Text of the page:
Sixties star Pamela Tiffin, who played opposite James Cagney and Paul Newman before becoming a Playboy model, dies at 78
Sixties star Pamela Tiffin, whose career spanned Hollywood and Italian cinema, has died at the age of 78.
Her daughter Echo revealed to The Hollywood Reporter that Pamela died of natural causes at a New York hospital.
After starting out as a teen model in Chicago, she had a promising Hollywood career acting opposite such names as James Cagney and Paul Newman before becoming a smash hit in Italian comedies and then flashing the flesh for Playboy.
Glamour queen: Sixties star Pamela Tiffin, whose career spanned Hollywood and Italian cinema, has died at the age of 78; pictured in Rome in 1965
Born in Oklahoma City, she rose to fame in Los Angeles after reportedly being discovered in the commissary on the Paramount lot.
Her screen test got her into the 1961 movie of the Tennessee Williams play Summer And Smoke starring Laurence Harvey, Geraldine Page and Rita Moreno.
That same year Billy Wilder directed her opposite James Cagney in his political satire One, Two, Three, set in Cold War Berlin.
Billy called Pamela ‘another Audrey Hepburn’ in Esquire, gushing that ‘she comes off on the screen even better than she looks and in this case that is saying a lot.’
International sensation: She had a promising Hollywood career before becoming a smash hit in Italian comedies and then flashing the flesh for Playboy; pictured in 1967
Only the best: In 1961 at the start of her career Billy Wilder directed her opposite James Cagney (right) and Horst Buccholz (center) in his political satire One, Two, Three
While they were shooting the picture the Berlin Wall was erected and the crew had to up stakes and move the production out of town to Munich.
She went onto appear in a flop State Fair remake alongside Bobby Darin, then in the flight attendant comedy Come Fly With Me of which Variety wrote: ‘Sometimes one performance can save a picture and in Come Fly With Me it’s an engaging and infectious one by Pamela Tiffin.’
Pamela pulled a few years in Hollywood, filming Harper with Paul Newman and The Pleasure Seekers with Ann-Margret and Carol Lynley, and also acted onstage.
She made her debut on Broadway in Dinner At Eight and got a Theater World Award – but she heard the siren song of Rome.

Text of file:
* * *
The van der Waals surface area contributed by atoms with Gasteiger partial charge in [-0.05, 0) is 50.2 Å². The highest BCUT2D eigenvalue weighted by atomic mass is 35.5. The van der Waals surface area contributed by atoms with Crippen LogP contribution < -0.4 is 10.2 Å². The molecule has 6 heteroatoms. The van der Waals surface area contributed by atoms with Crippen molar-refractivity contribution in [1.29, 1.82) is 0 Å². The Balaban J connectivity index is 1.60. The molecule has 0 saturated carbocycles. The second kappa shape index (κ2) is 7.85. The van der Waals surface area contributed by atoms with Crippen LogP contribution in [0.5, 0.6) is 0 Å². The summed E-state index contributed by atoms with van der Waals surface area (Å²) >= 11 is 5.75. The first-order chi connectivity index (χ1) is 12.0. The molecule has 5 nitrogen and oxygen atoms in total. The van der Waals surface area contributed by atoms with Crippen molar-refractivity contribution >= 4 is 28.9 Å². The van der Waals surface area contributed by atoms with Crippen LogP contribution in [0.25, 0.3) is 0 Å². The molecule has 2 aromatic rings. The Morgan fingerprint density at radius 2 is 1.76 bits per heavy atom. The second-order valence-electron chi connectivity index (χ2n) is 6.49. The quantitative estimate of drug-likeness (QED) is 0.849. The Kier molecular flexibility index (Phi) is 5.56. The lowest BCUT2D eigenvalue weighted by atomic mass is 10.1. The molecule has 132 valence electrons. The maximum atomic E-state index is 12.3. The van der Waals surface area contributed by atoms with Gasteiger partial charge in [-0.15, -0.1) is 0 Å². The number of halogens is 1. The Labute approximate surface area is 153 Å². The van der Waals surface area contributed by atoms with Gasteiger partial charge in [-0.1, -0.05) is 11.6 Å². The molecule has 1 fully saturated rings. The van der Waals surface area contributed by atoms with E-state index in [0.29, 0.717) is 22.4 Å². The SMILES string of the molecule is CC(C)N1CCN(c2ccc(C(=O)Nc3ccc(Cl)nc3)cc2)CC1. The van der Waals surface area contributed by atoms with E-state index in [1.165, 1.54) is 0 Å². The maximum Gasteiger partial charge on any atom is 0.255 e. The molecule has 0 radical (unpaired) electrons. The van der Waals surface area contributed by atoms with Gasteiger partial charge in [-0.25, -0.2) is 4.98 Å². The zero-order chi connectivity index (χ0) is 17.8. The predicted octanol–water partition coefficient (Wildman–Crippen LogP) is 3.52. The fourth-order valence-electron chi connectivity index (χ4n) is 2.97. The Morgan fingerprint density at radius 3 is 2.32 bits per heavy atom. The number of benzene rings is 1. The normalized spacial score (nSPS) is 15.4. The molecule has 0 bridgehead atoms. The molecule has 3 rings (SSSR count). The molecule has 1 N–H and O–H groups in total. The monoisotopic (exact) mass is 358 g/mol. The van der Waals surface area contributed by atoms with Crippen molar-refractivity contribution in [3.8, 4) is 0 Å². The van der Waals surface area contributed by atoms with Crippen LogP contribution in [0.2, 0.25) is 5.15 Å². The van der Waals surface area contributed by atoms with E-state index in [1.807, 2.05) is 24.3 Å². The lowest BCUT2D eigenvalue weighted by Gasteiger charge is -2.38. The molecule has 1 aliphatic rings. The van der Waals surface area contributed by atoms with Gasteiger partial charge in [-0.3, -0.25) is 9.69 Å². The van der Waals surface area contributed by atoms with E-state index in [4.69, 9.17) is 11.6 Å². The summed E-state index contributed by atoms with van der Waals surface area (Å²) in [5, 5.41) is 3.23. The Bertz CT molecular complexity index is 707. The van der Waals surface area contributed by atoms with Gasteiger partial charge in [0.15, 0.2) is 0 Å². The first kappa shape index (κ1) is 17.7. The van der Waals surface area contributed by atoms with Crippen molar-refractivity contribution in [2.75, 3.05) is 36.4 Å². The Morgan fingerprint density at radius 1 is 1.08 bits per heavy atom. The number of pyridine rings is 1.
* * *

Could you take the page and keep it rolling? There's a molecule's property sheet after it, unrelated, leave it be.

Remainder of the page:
Warm words: Billy called Pamela ‘another Audrey Hepburn’ in Esquire; she and Arlene Francis (right) are pictured with their director on the set of One, Two, Three
Side by side: Pamela pulled a few years in Hollywood, including the 1966 movie Harper alongside Paul Newman, and also acted onstage
Pamela had tied the knot with New York Magazine co-founder Clay Felker in 1962, but the marriage was on the rocks by the time she moved to Italy five years later.
Having already acted with Marcello Mastroianni in Paranoia back in 1965, she established a glittering career in Italian movies.
She specialized in comedies, including 1968’s Torture Me But Kill Me With Kisses, directed by the legendary Dino Risi and starring Ugo Tognazzi and Nino Manfredi.
In 1969 she finally divorced her first husband, although they remained friendly according to her biographer Tom Lisanti.
Broadway bound: She made her debut on the Great White Way in Dinner At Eight and got a Theater World Award – but she heard the siren song of Rome
the way they were: Pamela had tied the knot with New York Magazine co-founder Clay Felker in 1962 but the marriage was on the rocks by the time she moved to Italy in 1967; pictured in 1962
‘We still love each other, we have dinner together. But life it seems is not a Doris Day movie,’ she said, while Clay argued that her location shoots caused the relationship to break down because: ‘When we were not together, we were not married. And one day the bonds of marriage weren’t there.’
The year she finalized her divorce she also posed in the nude for Playboy, holding a large doll over her private parts.
‘A Toast To Tiffin: jet-set cinema star Pamela Tiffin pauses between overseas movies for an exclusive – and revealing – Playboy pictorial,’ teased the magazine.
Although she briefly returned to Los Angeles to play in the comedy film Viva Max! with Peter Ustinov and to act in Uncle Vanya at the Mark Taper Forum, the remainder of her career mostly took place in Rome.
Heartthrob: Having already acted with Marcello Mastroianni in Paranoia back in 1965 (pictured), she established a glittering career in Italian movies
In the early 1970s Pamela stuck largely to comedies like No One Will Notice You’re Naked but also dipped her toes into the thriller genre with The Fifth Cord.
However in 1974 she married the Italian philosophy professor Edmondo Danon, moved to New York and got out of show business, La Reppublica reports.
Her marriage to Edmondo, the son of an Italian movie producer, lasted the rest of her life and they raised two daughters together – Aurora and Echo.
Life changes: Pamela is pictured in the film Deaf Smith And Johnny Ears before 1973, the year before she married Italian professor Edmondo Danon and left the business
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